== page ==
Horace James ‘Dick’ Devenish came from Broomfield, lost his father to typhoid in 1884 and his mother thirteen years later. He emigrated to Canada in 1907, worked as a farmer and joined the Canadian army in February 1915 and travelled to Europe. He was killed in March 1918 at the Battle of Mureuil Wood.


Sergeant, Lord Strathcona's Horse (Royal Canadians), R.C.A.C.

An enlargement of Horace’s face can be seen left. He served in the cavalry as Private 552402 Devenish in Lord Strathcona's Horse (Royal Canadians), R.C.A.C.

A history of the regiment includes:

“At the outbreak of World War One, the Regiment was mobilised and began its training in England. In 1915, Lord Strathcona's Horse served as infantry in the trenches in France. On 16 February 1916, the Strathcona's were reconstituted as a mounted force. In March 1917, the Regiment again saw action as cavalry during the defence of the Somme front [in northern France].”

On 30th March 1918 Horace and comrades in Lord Strathcona's Horse, which along with the Royal Canadian Dragoons formed the Canadian Cavalry Brigade, participated in what became known as the Battle of Mureuil Wood (Bois de Mureuil).


Horace was born in Broomfield in 1881 (though his army records erroneously suggest his birth was on 22nd June 1884 in Springfield). He was christened at Broomfield on 24th April 1881, the son of William George Devenish and Fanny Devenish (nee Olive).

His father was a carpenter and resident at Broomfield. Horace’s parents had both been born in Great Waltham in 1842 and in 1844 respectively and the couple had married there on 5th April 1866. At the time Horace’s father was aged 23, a wheelwright of Great Waltham, and the son of the publican James Devenish. His mother was aged 22, a dressmaker of Great Waltham, and daughter of Adam Olive, a gardener.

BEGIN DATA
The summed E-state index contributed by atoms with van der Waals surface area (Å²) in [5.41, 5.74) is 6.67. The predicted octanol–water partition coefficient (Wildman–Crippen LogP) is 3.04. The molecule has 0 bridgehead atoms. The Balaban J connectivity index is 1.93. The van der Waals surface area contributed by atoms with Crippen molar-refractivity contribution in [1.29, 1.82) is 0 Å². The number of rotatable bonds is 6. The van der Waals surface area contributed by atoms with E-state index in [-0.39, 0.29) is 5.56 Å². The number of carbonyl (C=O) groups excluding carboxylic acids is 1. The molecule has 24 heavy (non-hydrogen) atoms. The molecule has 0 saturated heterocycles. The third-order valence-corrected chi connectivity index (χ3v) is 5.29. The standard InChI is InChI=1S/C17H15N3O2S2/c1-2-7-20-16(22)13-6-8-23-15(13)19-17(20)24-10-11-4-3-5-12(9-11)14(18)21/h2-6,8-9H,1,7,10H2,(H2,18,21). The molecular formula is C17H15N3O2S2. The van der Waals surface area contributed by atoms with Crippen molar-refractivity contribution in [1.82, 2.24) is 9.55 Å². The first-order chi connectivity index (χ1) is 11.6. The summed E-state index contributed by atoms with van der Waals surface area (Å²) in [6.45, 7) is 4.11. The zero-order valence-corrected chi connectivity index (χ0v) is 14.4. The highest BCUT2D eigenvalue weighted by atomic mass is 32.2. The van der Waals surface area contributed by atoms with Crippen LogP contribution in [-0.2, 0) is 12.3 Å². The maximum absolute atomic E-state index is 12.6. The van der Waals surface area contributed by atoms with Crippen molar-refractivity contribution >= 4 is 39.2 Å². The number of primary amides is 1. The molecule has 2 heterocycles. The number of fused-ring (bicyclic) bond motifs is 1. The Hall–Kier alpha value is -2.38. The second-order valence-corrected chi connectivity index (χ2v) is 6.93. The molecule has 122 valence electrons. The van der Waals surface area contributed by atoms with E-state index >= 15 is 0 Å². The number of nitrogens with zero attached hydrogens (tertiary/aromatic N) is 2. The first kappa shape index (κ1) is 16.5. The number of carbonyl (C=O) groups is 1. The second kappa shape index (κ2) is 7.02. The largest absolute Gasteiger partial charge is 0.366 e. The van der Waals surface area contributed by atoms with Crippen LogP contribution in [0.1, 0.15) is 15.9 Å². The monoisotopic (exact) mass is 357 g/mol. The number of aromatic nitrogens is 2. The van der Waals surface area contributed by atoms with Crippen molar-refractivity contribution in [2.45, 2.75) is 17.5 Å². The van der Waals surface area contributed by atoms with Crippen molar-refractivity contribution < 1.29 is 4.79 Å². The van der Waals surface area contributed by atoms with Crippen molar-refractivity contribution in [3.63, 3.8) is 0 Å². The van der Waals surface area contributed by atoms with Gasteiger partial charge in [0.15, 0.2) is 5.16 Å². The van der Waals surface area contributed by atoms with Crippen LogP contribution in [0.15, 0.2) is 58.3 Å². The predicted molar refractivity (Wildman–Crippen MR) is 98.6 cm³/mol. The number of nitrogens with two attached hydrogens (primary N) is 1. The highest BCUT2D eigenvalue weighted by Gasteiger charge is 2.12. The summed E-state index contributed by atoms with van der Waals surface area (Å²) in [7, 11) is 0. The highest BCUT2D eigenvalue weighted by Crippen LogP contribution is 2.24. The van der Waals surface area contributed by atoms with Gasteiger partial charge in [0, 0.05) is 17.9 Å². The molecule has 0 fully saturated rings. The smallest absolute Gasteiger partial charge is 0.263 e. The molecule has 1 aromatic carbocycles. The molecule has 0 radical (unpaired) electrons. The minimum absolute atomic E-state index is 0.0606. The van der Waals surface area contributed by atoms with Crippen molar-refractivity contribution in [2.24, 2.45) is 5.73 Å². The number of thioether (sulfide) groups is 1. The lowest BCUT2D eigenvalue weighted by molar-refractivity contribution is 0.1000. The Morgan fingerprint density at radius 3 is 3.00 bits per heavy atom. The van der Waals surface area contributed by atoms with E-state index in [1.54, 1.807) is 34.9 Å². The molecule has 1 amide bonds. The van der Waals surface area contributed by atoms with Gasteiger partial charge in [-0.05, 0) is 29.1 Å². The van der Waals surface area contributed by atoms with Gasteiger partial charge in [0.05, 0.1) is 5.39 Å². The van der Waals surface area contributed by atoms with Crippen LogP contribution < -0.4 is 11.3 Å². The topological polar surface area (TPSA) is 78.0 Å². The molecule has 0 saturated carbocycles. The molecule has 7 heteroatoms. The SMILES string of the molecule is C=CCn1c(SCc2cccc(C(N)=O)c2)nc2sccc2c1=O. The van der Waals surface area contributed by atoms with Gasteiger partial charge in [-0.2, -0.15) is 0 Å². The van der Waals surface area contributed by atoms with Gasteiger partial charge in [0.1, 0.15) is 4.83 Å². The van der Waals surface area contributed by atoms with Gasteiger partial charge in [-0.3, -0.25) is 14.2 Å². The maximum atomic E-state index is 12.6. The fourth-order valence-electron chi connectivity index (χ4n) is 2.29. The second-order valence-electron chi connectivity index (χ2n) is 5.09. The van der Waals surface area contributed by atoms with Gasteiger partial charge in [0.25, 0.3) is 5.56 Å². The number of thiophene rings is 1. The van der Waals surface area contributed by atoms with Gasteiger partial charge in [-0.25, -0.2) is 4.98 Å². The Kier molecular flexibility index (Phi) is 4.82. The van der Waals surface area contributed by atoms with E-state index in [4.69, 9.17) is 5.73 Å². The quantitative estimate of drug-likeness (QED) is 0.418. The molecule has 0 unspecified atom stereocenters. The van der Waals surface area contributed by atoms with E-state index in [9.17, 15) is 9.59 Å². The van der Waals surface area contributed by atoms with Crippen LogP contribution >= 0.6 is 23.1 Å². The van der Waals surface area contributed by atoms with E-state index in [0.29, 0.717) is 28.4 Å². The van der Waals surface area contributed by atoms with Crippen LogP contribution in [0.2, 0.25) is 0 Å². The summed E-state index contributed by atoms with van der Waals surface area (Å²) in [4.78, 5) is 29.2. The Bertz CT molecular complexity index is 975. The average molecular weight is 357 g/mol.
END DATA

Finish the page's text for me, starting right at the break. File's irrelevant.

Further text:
Horace’s siblings, included Emily Annie Devenish (born c1867). Florence Devenish (born in 1868, christened on 26th July 1868 at Broomfield). William Edward Devenish (born in 1870, christened on 28th May 1870 at Broomfield), Gertrude Fanny Devenish (born in 1876, christened on 27th August 1876 at Broomfield, died in 1893), Mabel Olive Devenish (born in 1877, christened at Broomfield on 24th February 1878, died in 1884, and buried at Broomfield on 10th November 1884), Eveline Ella Devenish (born in 1879 and christened at Broomfield on 27th April 1879), and Crystal Marion Devenish (born on 6th March 1883). All were born in Broomfield apart from Emily who came from Great Waltham.

At the time of the 1881 census Horace was ten weeks old and living with his parents and six siblings in Broomfield where his father was a millwright. Horace’s father died in 1884, aged 42 during an outbreak of typhoid in Broomfield. He was buried on 17th November 1884, a week after his daughter Mabel had been buried there.

The 1891 census recorded Horace, aged ten living at 12 Phillip’s Cottages, off

Church Lane in Springfield, with his widowed mother Fanny, two sisters and nephew Clifford. His mother was a needlewoman and nurse. His mother is thought to have died in 1897.